Notes and Editorial Reviews
The three sonatas on this recording were written at the behest of violinist Cho-Liang Lin, who worked closely with each composer at their premiere performance. Paul Schoenfeld’s Violin Sonata references literary influences and the composer’s past as well as his Jewish heritage in the work’s final Freilach or ‘joyous dance.’ Steven Stucky acknowledged Debussy as the source of inspiration in his work, while the alchemy of John Harbison’s style creates music that is simultaneously abstract and narrative. Wryly introduced as “crazy modern music,” Bernstein’s brief Canon for Aaron was composed for Copland’s 70th birthday celebrations.
All apart from Stucky’s Sonata, these are World Premiere Recordings, the disc having the benefit of Jon Kimura Parker’s piano accompaniment in a superb sound quality.
Paul Schoenfeld stylistically visits most of the past two centuries in his four-movement sonata from 2009. There is modern dance, jazz, and gypsy music assembled to give a musical kaleidoscope, and a finale that embraces Jewish life with a joyous Freilach. After a mournful opening violin statement, Steven Stucky's Violin Sonata is deeply situated in the 21st century, his version of atonality taking precedent over melodic invention. He returns to former times in a tender interlude, and a virtuoso scherzo becomes the finale. John Harbison's brief first Violin Sonata is essentially abstract in content and harmonically from the 21st century in a readily enjoyable style. As an encore we have Bernstein’s 1970 Canon for Aaron written as part of Copland’s 70th birthday celebrations.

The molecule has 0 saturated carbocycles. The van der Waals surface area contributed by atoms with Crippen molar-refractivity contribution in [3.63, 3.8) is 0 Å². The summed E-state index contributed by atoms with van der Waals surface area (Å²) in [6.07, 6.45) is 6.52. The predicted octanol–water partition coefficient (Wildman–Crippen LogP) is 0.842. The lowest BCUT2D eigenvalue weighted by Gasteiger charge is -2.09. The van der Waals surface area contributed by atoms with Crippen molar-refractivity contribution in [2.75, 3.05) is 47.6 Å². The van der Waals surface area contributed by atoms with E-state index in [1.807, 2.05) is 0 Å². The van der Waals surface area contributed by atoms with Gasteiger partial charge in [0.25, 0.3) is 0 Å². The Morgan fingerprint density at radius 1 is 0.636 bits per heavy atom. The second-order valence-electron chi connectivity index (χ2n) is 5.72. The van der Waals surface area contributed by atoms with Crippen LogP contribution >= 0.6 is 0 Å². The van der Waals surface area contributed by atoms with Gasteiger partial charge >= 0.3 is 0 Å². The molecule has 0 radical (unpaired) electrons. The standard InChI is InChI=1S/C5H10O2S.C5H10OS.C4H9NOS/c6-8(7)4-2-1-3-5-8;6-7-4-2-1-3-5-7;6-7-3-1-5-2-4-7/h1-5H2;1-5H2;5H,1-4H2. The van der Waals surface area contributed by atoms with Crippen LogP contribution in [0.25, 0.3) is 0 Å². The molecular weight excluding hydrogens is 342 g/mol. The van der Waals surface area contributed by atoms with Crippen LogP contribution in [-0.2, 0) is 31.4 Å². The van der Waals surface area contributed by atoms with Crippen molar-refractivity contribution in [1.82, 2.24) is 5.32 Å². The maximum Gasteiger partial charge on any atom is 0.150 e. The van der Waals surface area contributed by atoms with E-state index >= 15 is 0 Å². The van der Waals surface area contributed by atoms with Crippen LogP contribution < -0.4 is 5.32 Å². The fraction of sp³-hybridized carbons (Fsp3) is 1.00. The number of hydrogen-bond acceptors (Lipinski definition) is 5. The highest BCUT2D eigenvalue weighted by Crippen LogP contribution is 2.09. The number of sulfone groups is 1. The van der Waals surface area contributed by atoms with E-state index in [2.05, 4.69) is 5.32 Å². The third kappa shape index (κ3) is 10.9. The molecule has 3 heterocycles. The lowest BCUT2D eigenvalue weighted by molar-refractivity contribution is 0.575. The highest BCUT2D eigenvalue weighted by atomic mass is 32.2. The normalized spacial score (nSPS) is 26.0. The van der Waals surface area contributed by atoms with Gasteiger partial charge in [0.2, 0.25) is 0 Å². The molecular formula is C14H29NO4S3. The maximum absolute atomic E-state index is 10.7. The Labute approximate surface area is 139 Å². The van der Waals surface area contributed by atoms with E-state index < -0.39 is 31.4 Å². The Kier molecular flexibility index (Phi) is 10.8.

– David's Review Corner (David Denton)